The records about Antonio Luján are full of inconsistencies and errors.

But, we must keep in mind that, in the 1890s, few Americans ever heard of Guam, or the Marianas, or the Ladrones as they were still called by some. American clerks and reporters spelled names as it sounded to them, not having any background in names foreign to them. Many Chamorros went along with their misspelled names, or changed their names anyway to fit in more with their new surroundings. I wouldn't be surprised if Antonio called himself Anton just like everybody else was calling him.

Luján and Pangelinan are misidentified as Portuguese, in the first newspaper accounts of the stabbing in 1891.

The victim is first called Vicente, but then in subsequent reports he is called by numerous variations : Anselta, Enneseto and Ansanetta among them. The last ones, Enneseto and Ansanetta, suggests Aniceto. So, "Vicente" could have been something else, but I'll stick with Vicente as the first name reported.

Vicente's last name was spelled in many ways. Pankalina. Pangalini, Pangalian. All of which suggest Pangelinan, which I am confident was his surname.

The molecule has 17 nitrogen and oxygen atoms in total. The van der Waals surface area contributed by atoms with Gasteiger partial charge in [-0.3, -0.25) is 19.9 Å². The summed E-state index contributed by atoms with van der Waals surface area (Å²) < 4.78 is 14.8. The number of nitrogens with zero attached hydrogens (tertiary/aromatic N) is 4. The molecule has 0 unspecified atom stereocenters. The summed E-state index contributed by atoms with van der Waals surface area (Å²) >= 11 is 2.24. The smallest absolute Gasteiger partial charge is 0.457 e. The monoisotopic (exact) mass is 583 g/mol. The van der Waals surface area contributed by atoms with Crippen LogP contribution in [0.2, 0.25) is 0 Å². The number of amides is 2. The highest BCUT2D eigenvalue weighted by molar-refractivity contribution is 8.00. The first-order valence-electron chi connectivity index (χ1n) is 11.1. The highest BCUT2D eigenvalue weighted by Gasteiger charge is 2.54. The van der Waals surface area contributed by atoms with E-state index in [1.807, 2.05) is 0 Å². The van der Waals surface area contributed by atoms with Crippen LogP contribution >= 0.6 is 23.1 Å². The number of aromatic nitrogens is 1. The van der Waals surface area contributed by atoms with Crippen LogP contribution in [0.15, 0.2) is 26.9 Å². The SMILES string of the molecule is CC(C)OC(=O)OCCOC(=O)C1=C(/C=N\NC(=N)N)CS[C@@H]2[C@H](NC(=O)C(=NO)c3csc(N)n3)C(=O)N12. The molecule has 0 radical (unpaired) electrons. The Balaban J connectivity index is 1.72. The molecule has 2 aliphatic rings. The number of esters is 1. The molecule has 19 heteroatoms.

Friday, January 16, 2015


The Spaniards ran schools in the Marianas. The first and the best was founded by Sanvitores in Hagåtña, the Colegio de San Juan de Letrán. "Colegio" did not mean "college" in the American sense - a school of higher learning beyond high school. In Spain, then as well as now, "colegio" meant a secondary school, the level after primary or elementary education.

Education was free, but limited. It was meant to groom leaders among the Chamorros. Primarily men who would be Catholic and obedient to the Spanish government. The Jesuits, who started schools in the Marianas, also trained the select students at the Colegio in music, farming and other skills.

Thus, even in Hagåtña, an education was given mainly to the most promising youth. Hundreds more children did not go to school. It was believed, even up to American times, that youngsters who would eventually become farmers and fishermen wouldn't need a western education except in how to write their names and (for the Spanish) in the catechism. Even the catechism was as basic as can be, and most often passed down orally and retained by memory, not by books.

But, what books did the select students actually use?

In the records of the 1800s, the most prominent book mentioned was the catón.

The catón was a primer, the fundamental and basic reading book first given to little children to use in school.

Although the catón I am using in this post as an illustration was printed in 1919, it would have been very similar in content to the catón used in the Marianas in the late 1800s.